aptured Fort Duquesne, which thus passed into the possession of the English, and was named Fort Pitt, in honor of the great minister. In 1759 Quebec was captured by General Wolfe; and the same year Niagara fell into the hands of the English. In 1760 an English force, under Major Rogers, moved westward from Niagara, to occupy the French posts on the upper lakes. They coasted along the south shore of Erie, the first English-speaking people that sailed its waters. Near the mouth of the Grand River they met in council the chiefs of the great warrior Pontiac. A few weeks later they took possession of Detroit. Thus, says Mr. Bancroft, was Michigan won by Great Britain, though not for itself. There were those who foresaw that the acquisition of Canada was the prelude of American independence. Late in December Rogers returned to the Maumee; and, setting out from the point where Sandusky City now stands, crossed the Huron River to the northern branch of White Woman's River, and, p
Harper's Encyclopedia of United States History (ed. Benson Lossing), Mohawk Indians, (search)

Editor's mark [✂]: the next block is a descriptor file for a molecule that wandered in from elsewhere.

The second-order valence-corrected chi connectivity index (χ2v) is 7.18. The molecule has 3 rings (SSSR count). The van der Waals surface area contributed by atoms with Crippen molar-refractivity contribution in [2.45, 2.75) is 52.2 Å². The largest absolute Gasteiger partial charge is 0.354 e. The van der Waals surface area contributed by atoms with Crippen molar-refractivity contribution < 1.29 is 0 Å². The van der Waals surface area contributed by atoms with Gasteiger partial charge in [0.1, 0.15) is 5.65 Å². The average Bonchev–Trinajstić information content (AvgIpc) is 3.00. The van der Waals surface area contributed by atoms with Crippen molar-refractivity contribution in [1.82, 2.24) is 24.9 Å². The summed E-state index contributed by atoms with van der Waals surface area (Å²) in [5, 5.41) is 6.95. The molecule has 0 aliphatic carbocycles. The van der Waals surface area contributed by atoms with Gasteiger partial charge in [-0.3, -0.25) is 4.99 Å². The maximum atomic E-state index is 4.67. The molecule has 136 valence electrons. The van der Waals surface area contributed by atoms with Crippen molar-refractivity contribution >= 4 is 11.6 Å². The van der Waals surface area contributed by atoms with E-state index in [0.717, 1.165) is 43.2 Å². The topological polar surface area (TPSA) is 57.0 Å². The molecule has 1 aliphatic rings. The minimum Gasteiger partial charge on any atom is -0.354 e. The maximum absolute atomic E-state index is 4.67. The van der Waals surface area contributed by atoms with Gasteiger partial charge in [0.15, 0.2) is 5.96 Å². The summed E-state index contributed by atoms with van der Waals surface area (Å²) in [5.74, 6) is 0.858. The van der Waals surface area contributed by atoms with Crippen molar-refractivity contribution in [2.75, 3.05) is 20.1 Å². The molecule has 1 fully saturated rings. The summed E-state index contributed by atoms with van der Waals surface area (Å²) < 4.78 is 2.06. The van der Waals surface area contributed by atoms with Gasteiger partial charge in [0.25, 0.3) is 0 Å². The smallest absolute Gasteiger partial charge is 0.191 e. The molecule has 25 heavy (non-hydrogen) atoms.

r on the patriots, causing the valleys in central New York to be called the Dark and bloody ground. After that struggle, the greater portion of them removed to Grand River, 50 or 60 miles west of the Niagara River, where they still are. Many of them are Christians. The Common Prayer-book has been translated into their language, laim from Governor Haldimand a fulfilment of his and Carleton's promises. The Mohawks chose a large tract of land, comprising 200 square miles on the Ouise or Grand River, or 6 miles on each side of that stream from its source to its mouth. It is chiefly a beautiful and fertile region. Of all that splendid domain, the Mohawks now retain only a comparatively small tract in the vicinity of Brantford, on the Grand River. In 1830 they surrendered to the government the town-plot of Brantford, when it was surveyed and sold to actual settlers. On their present reservation is a church built of wood in 1783, a plain, unpretending structure. It is furnished wit